The results of the modeling are shown in Figure 4B. As seen by the r2 values, the cumulative hazard model appears to best explain the data. We note, however, that the hazard function by itself provides a qualitatively good fit as well, capturing some features of the data better than the cumulative hazard. It may be that the true signal is some combination of the two, representing a kind of leaky or forgetful accumulation. Further experiments will be required to address this possibility.
Expectation Dependent Activity Generalizes to Auditory Cues
To determine if the effect we have described depends on the sensory modality, we repeated our original experiment with auditory cues. Here, a brief double beep was the ready signal, and a brief single beep was the go signal. The fMRI signal in both regions was almost identical in the auditory and visual conditions (Figure 5). This indicates that the readiness-period-dependent activity is not reliant on visual cues, but is a function of expectation more generally.
(A) Participants viewed a blank screen. A brief double beep served as the ready signal, and a brief single beep served as the go signal. (B) As in the visual condition (Figure 1), longer readiness periods correlate with higher post-go fMRI signal (p-values of the correlation inset). Solid line, data from the auditory experiment. For comparison, the dashed line shows the fMRI results from the visual experiment (Figure 1). Error bars SEM.
No Evidence for Motor-Related Climbing Activity in the fMRI Signal
The pattern of activation we have reported was unexpected, given that previous electrophysiological – and fMRI studies  have reported climbing activity during the readiness period. We thus set out to understand where climbing activity could be found in our task. In a brain-wide search for climbing activity (see Methods), only bilateral Brodmann Area 18 (BA18, Figure 6) revealed a climbing fMRI signal during the readiness period (Figure 6A).
Center inset: BA18 (peak coordinates: 28 −92 −8) are the only regions that show a climbing signal during the readiness period at p<0.001. More broadly distributed areas, most significantly in cuneus (peak coordinates: −8 −92 0) show a sinking signal at p<0.001. Color bar indicates t-value with degree of freedom 19. (A) Time series of the fMRI signal in BA18 around the go signal. (B) fMRI signal in cuneus (inset) showing sinking activity. This region is a subset of the regions shown in the center inset with a more stringent threshold of p<10−8. The dynamics of the sinking signal appear to mirror the climbing signal, suggesting the possibility that the sinking signal results from resource sharing (draining) with nearby climbing areas; however, the differential sizes of these regions (center inset) calls such a hypothesis into question. (C) fMRI signal in BA18 in the passive control experiment in which the visual stimuli are identical to the first experiment (Figure 1A) but no button press is required. Here a similar climbing signal is evident, indicating that the climbing activity in BA18 is not due to motor preparation. (D) fMRI signal in the cuneus in the passive control condition, showing that the sinking signal, like the climbing signal, is independent of motor preparation. Error bars SEM.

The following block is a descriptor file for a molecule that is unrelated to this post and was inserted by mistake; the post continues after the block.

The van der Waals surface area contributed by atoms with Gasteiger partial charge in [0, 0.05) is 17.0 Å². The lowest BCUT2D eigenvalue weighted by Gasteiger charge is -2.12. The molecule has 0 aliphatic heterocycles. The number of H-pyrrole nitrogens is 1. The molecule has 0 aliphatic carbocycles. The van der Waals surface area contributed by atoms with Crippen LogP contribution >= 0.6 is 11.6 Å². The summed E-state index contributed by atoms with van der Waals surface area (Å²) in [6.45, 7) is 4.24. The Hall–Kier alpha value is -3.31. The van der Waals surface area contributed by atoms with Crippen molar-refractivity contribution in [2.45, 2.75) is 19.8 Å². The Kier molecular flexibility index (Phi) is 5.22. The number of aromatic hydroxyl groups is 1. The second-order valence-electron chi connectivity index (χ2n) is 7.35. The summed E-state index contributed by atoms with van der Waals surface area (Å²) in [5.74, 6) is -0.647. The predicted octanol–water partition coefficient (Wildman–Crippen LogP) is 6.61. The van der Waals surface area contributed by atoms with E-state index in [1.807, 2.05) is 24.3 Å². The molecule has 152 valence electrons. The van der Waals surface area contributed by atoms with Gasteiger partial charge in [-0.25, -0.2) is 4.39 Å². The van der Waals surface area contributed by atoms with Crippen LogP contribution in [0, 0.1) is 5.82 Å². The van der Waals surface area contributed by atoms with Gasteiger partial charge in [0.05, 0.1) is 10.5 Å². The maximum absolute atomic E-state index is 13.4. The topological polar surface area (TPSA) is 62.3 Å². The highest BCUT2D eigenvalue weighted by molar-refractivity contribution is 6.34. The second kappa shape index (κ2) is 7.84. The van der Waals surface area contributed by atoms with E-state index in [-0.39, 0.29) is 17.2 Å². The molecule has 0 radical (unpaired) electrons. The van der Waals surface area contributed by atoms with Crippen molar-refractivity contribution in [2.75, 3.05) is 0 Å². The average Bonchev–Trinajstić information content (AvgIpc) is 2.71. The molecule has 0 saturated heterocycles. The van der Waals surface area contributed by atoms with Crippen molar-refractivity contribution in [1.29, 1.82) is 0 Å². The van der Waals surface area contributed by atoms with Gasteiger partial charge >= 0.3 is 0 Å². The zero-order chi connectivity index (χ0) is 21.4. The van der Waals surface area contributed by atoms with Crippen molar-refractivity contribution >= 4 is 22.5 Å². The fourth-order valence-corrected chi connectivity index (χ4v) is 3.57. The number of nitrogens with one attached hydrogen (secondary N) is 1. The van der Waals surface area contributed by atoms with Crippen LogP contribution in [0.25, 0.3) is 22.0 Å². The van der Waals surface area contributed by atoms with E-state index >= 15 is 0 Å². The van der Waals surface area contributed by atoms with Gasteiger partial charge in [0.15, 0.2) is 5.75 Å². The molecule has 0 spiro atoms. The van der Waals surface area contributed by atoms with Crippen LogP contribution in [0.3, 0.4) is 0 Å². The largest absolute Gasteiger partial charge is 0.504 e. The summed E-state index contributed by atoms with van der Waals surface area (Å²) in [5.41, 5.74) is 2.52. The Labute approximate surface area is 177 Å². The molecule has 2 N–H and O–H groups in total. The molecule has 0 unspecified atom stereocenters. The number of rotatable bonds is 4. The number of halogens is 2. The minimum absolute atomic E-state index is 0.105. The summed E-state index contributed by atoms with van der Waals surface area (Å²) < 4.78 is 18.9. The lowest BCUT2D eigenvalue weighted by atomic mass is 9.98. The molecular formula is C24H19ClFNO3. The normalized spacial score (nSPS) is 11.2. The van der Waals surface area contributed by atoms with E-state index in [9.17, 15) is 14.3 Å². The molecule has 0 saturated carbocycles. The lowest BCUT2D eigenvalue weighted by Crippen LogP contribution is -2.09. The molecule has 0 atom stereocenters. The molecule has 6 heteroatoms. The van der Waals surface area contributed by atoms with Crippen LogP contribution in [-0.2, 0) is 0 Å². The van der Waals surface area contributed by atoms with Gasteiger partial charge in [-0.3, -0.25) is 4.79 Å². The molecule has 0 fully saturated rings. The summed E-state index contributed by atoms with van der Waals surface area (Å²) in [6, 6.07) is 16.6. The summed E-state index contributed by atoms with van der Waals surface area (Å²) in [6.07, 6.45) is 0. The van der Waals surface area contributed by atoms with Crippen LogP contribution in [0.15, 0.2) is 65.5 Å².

To determine whether the climbing activity in BA18 (Figure 6A) relates to motor preparation, we conducted a passive control experiment, identical to the first experiment except that participants did not press a button at the go signal. We found the same pattern of climbing activity in these regions in the passive control condition (Figure 6C), indicating that the climbing activity BA18 is not due to motor preparation. This conclusion is further supported by the lack of climbing activity in BA18 in the auditory condition (unpublished data). Similarly, we found a broadly distributed “sinking” fMRI signal, which was especially significant in the cuneus (Figure 6B); its presence in the passive control condition revealed that it did not depend on the motor preparation (Figure 6D). In summary, we did not find evidence for climbing or sinking activity associated with motor preparation in our experiment.